import org.springframework.data.annotation.Id;

public class CloudProvider {
        
        @Id private String id;
        
        private String providerName;
        private Integer numberOfDatabases;
        private Boolean mongoAsService;
        
        public String getProviderName() {
                return providerName;
        }
        
        public void setProviderName(String providerName) {
                this.providerName = providerName;
        }
        
        public Integer getNumberOfDatabases() {
                return numberOfDatabases;
        }
        
        public void setNumberOfDatabases(Integer numberOfDatabases) {
                this.numberOfDatabases = numberOfDatabases;
        }
        
        public Boolean getMongoAsService() {
                return mongoAsService;
        }
        
        public void setMongoAsService(Boolean mongoAsService) {
                this.mongoAsService = mongoAsService;
        }
}

Thanks to Spring Data REST (which is silly powerful), all that was left was to define a repository interface. If all I did was create an annotate the interface, I’d get full CRUD interactions with my MongoDB collection. But for fun, I also added an operation that would return all the clouds that did (or did not) offer a MongoDB service.

package seroter.demo.cloudmongodb;

import java.util.List;

import org.springframework.data.mongodb.repository.MongoRepository;
import org.springframework.data.rest.core.annotation.RepositoryRestResource;

@RepositoryRestResource(collectionResourceRel = "clouds", path = "clouds")
public interface CloudProviderRepository extends MongoRepository<CloudProvider, String> {
        
        //add an operation to search for a specific condition
        List<CloudProvider> findByMongoAsService(Boolean mongoAsService);
}

That’s literally all my code. Crazy.

Run using Dockerized MongoDB

To start this test, I wanted to use “real” MongoDB software. So I pulled the popular Docker image and started it up on my local machine:

docker run -d -p 27017:27017 --name serotermongo mongo

When starting up my Spring Boot app, I could provide database connection info (1) in an app.properties file, or, as (2) input parameters that require nothing in the compiled code package itself. I chose the file option for readability and demo purposes, which looked like this:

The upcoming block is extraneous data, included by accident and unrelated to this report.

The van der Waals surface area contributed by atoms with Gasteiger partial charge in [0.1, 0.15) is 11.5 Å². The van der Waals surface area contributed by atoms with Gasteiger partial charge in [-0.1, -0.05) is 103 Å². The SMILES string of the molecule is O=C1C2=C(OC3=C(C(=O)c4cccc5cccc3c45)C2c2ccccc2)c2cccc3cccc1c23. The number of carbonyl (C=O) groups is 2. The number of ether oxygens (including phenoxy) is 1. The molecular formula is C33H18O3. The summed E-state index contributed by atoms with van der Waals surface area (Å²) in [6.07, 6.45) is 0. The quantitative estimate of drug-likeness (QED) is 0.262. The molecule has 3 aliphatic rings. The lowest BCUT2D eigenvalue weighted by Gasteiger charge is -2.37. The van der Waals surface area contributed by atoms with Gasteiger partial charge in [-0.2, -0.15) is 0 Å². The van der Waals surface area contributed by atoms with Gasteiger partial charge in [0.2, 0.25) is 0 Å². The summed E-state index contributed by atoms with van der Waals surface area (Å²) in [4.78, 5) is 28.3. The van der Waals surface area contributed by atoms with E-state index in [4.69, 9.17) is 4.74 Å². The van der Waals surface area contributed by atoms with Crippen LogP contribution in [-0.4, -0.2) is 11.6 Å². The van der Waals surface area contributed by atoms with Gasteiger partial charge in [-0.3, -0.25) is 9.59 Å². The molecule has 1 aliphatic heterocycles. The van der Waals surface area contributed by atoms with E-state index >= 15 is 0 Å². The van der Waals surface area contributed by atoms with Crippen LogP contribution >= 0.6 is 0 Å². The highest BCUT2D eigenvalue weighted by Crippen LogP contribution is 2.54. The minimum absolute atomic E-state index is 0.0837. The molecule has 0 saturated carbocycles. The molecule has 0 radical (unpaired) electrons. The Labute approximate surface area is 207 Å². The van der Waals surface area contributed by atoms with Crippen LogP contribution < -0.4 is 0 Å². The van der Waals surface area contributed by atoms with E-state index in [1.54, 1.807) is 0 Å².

#local configuration
spring.data.mongodb.uri=mongodb://0.0.0.0:27017
spring.data.mongodb.database=demodb

#port configuration
server.port=${PORT:8080}

After starting the app, I issued a base request to my API via Postman. Sure enough, I got a response. As expected, no data in my MongoDB database. Note that Spring Data automatically creates a database if it doesn’t find the one specified, so the “demodb” now existed.

I then issued a POST command to add a record to MongoDB, and that worked great too. I got back the URI for the new record in the response.

I also tried calling that custom “search” interface to filter the documents where “mongoAsService” is true. That worked.

So, running my Spring Boot REST API with a local MongoDB worked fine.

Run using Microsoft Azure Cosmos DB

Next up, I pointed this application to Microsoft Azure. One of the many databases in Azure is Cosmos DB. This underrated database offers some pretty amazing performance and scale, and is only available from Microsoft in their cloud. NO PROBLEM. It serves up a handful of standard interfaces, including Cassandra and MongoDB. So I can take advantage of all the crazy-great hosting features, but not lock myself into any of them.

I started by visiting the Microsoft Azure portal. I chose to create a new Cosmos DB instance, and selected which API (SQL, Cassandra, Gremlin, MongoDB) I wanted.

After a few minutes, I had an instance of Cosmos DB. If I had wanted to, I could have created a database and collection from the Azure portal, but I wanted to confirm that Spring Data would do it for me automatically.

I located the “Connection String” properties for my new instance, and grabbed the primary one.

With that in hand, I went back to my application.properties file, commented out my “local” configuration, and added entries for the Azure instance.

#local configuration
#spring.data.mongodb.uri=mongodb://0.0.0.0:27017
#spring.data.mongodb.database=demodb

#port configuration
server.port=${PORT:8080}

#azure cosmos db configuration
spring.data.mongodb.uri=mongodb://seroter-mongo:<password>@seroter-mongo.documents.azure.com:10255/?ssl=true&replicaSet=globaldb
spring.data.mongodb.database=demodb

I could publish this app to Azure, but because it’s also easy to test it locally, I just started up my Spring Boot REST API again, and pinged the database. After POSTing a new record to my endpoint, I checked the Azure portal and sure enough, saw a new database and collection with my “document” in it.

Here, I’m using a super-unique cloud database but don’t need to manage my own software to remain “portable”, thanks to Spring Boot and MongoDB interfaces. Wicked.

Run using Amazon DocumentDB

Amazon DocumentDB is the new kid in town. I wrote up an InfoQ story about it, which frankly inspired me to try all this out.

Like Azure Cosmos DB, this database isn’t running MongoDB software, but offers a MongoDB-compatible interface. It also offers some impressive scale and performance capabilities, and could be a good choice if you’re an AWS customer.

For me, trying this out was a bit of a chore. Why? Mainly because the database service is only accessible from within an AWS private network. So, I had to properly set up a Virtual Private Cloud (VPC) network and get my Spring Boot app deployed there to test out the database. Not rocket science, but something I hadn’t done in a while. Let me lay out the steps here.

First, I created a new VPC. It had a single public subnet, and I added two more private ones. This gave me three total subnets, each in a different availability zone.